Adrian Carr performed pieces from his previous recordings at the opening of his new show, “The Hidden Art of Adrian Carr—A Retrospective 1976-2005,” on display at ROTA Gallery in Plattsburgh through Monday, May 6.
If You Go
What: The Hidden Art of Adrian Carr—A Retrospective 1976-2005
Where: ROTA Gallery, 50 Margaret Street, Plattsburgh
When: The gallery is open daily, from noon-5 p.m. Carr’s show is up through Monday, May 6.
On Saturday, April 20, Adrian Carr put his life on display at ROTA Gallery.
His show, “The Hidden Art of Adrian Carr—A Retrospective 1976-2005,” includes about 20 pieces and is open through Monday, May 6.
It all starts with Carr’s first oil painting, “Farmhouse,” completed in 1976.
It’s of his grandmother’s farm in Wilson, NY, located in western New York.
Carr admitted that the hills in the brightly colored painting are a bit exaggerated, but said that is how he saw them.
It is in this way that Carr’s surroundings affect his work.
In 1977, Carr painted a blizzard in Buffalo. The colors aren’t as bold as they are in “Farmhouse”—instead, its whites are splashed over grays in a lively, twisting fury.
And then Carr moved to New York City, and his paintings changed again.
It was there that his “Subway Series” was born.
The pieces in that series have a dusty, grimy appearance. There is a feeling of movement to them, a soft, geometric monotony expressed in tarnished watercolor whites and incomplete blacks.
“When I went to New York (City), everything changed. Your whole vision changes when you hit New York City,” Carr said.
Carr’s surroundings certainly illicit a distinct response, as do events in his life.
“You don’t put brush to canvass unless something inspires you,” Carr said.
Perhaps most striking is “Black Squares,” a piece that represents Carr’s reaction to the World Trade Center bombings.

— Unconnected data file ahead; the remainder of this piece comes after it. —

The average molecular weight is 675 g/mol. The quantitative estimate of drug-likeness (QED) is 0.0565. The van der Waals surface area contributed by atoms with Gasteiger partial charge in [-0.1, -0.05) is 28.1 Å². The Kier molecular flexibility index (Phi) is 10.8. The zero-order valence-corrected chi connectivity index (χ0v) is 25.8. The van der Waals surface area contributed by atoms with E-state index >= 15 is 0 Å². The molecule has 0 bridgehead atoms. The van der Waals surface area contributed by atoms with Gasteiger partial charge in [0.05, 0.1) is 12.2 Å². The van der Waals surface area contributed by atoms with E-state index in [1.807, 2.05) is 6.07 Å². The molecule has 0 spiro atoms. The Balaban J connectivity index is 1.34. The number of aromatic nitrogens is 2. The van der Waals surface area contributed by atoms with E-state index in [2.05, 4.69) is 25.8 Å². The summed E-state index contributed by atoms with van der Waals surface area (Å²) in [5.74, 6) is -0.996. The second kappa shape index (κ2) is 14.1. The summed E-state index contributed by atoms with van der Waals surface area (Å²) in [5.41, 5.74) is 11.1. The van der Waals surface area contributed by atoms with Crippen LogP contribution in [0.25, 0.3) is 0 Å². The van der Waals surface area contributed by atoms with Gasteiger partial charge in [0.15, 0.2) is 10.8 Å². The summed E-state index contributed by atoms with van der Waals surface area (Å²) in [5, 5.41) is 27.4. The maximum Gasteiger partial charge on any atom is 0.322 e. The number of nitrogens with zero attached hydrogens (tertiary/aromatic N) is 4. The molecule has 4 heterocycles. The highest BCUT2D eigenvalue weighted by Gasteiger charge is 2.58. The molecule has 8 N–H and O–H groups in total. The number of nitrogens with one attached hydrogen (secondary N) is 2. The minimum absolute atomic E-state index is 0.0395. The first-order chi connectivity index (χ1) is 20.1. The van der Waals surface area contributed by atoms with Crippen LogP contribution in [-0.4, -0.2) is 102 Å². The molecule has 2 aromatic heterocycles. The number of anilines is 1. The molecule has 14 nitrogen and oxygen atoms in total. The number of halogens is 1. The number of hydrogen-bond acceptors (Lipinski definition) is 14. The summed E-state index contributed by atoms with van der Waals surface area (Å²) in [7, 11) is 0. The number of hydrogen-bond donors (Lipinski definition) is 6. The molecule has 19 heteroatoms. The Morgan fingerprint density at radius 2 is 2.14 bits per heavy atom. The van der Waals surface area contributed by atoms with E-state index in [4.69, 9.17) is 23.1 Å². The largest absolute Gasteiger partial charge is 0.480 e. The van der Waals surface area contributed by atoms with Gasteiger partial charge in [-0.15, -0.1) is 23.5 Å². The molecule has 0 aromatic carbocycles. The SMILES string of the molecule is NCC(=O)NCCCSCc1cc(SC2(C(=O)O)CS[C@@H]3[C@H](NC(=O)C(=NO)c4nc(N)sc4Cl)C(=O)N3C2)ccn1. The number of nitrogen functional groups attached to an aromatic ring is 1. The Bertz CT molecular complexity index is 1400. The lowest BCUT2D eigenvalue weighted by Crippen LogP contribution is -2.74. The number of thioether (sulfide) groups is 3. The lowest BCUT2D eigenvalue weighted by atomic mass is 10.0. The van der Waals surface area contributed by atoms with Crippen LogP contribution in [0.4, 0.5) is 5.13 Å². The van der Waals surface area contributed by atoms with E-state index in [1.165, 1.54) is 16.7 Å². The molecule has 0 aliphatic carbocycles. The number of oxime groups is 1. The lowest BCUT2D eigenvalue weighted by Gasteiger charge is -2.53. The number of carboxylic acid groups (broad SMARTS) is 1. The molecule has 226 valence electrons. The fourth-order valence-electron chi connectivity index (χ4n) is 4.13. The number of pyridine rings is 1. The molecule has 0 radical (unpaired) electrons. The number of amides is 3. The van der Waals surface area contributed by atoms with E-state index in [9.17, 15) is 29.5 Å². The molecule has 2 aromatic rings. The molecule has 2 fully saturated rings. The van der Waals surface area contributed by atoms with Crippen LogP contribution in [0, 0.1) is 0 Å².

A painting so large it spans two canvasses, Black Squares is as abstract as any of Carr’s other pieces, but what comes through clearly is something intangible.
“You can see movement and the passion of the strokes, which has a lot to do with the emotional experience of 9/11,” Carr said. “The broken squares are like the broken pieces of the buildings.”
Those broken squares are black, uneven and painted against an intense earth-tone backdrop.
Beneath the squares there are broken pieces, above them there is a series of smaller squares, bright and bleeding.
In 2005, Carr left the city and moved north—far north—to be with his wife in Montreal.
He met at the trailhead to Rocky Peak Ridge, the last High Peak he needed to climb to become an Adirondack 46er.
The soon-to-be couple got to talking; he warned her about an impending rainstorm and they exchanged cards before parting ways.
Carr visited Montreal soon after that, and got a hold of her. In 2004, they were married.
And once again, his paintings changed.
His marriage inspired another two-part painting, “He Said, She Said,” Carr’s interpretation on the need for, and difficulties of, communication in a marriage.
Carr’s most recent work, is a series called “Spiritual Light,” and is the result of his life in the North Country.
“I think that the different geographical locations impact on your psyche,” Carr said. “They bring different things out that you want to explore.”
Unlike his previous work, the pieces in “Spiritual Light” were done using charcoal on paper.
The images depict a brightness that seems to emanate, or perhaps rise, from a darkness and are balanced by black lines drawn elsewhere on the otherwise white canvass.
Carr said that showing his work helps him see it from different perspectives, something Carr said he has enjoyed.
“It’s like looking at your life from a new angle,” Carr said. “ROTA Gallery is such a great space because they’re giving people like me, and everybody, a chance to do something that might otherwise have never been done.”
At the opening reception of his show, Carr mingled with gallery-goers and announced that he was raising money to record a new CD.
Shifting gears from the medium of expression hung on the gallery’s walls, Carr, who studied at Juilliard School in NYC and has performed in Carnegie Hall, sat behind a keyboard and played two short sets of music from his previous recordings.
“I’ve been doing art all my life,” Carr said. “I really wanted to share something with the people of Plattsburgh who have been so kind to me.”
When he isn’t painting, Carr lectures at Plattsburgh State and teaches piano at the North Country Cultural Center for the Arts.
To hear Carr’s music, or to donate money to help fund his upcoming CD, visit adriancarrpiano.com